Somali Pirates Thrive After U.S. Helped Oust Their Islamic Foes

Posted on April 12, 2009

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Dec. 4 (Bloomberg) — International patrols at sea have done little to stop pirates from menacing ships off the coast of Somalia. Even less is being done to thwart them on land — and for that the brigands may want to thank an unintended consequence of the U.S.’s war on terror.

In 2006, militant supporters of the Islamic Courts Union, an alliance of Sharia tribunals, won control of Somalia and imposed religious law.

“Under the Courts, there was literally no piracy,” says Hans Tino Hansen, chief executive of Risk Intelligence, a maritime security consultant in Denmark.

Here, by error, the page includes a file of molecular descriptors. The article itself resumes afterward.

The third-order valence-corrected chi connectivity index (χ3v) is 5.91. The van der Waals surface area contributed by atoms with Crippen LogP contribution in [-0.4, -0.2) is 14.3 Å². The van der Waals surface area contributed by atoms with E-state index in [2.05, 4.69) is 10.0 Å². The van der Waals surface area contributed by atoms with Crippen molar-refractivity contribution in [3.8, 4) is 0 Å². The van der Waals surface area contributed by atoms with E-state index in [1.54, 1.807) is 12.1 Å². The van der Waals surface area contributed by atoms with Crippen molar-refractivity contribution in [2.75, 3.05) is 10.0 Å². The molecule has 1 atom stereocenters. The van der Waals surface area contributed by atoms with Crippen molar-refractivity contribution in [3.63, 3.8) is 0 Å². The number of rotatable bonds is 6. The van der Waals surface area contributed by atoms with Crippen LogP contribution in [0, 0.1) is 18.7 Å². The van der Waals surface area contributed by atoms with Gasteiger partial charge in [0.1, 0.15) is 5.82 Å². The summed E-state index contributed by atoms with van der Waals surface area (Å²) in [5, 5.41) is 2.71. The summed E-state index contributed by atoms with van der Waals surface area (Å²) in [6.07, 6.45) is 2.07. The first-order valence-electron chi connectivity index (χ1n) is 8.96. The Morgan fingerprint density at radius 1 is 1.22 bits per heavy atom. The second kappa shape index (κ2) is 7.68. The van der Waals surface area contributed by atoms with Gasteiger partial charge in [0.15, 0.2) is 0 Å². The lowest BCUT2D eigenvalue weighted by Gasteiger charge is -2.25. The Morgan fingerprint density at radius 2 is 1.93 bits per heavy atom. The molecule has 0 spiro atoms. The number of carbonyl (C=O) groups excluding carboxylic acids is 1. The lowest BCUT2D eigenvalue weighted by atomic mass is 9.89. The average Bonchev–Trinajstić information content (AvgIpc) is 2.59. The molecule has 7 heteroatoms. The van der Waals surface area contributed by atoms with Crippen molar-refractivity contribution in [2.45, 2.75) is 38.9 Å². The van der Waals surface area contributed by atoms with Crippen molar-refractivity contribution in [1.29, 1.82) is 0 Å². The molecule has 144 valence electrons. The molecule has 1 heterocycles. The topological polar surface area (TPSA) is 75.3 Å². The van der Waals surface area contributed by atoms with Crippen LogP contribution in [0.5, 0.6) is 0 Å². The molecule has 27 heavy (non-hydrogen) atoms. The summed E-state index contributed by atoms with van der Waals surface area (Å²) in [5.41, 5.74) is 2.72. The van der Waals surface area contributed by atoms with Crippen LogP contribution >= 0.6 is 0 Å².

Then the U.S. helped drive out the Muslim rulers to prevent the East African country from becoming a terrorist haven, leaving behind a lawless chaos in which piracy has flourished.

“It’s a bad mistake to look at Somali events through the prism of international politics,” says Richard Cornwell, an Institute for Security Studies researcher in Pretoria. “The U.S. turned an internal Somali conflict into part of the global war on terror.”

Now, Cornwell says, the West is making the same mistake with piracy by focusing more on battling it at sea than on pushing feuding Somali factions toward a settlement. And with Islamist militiamen again poised to seize the capital, Mogadishu, there’s little chance they will be able to control the outlaws this time.

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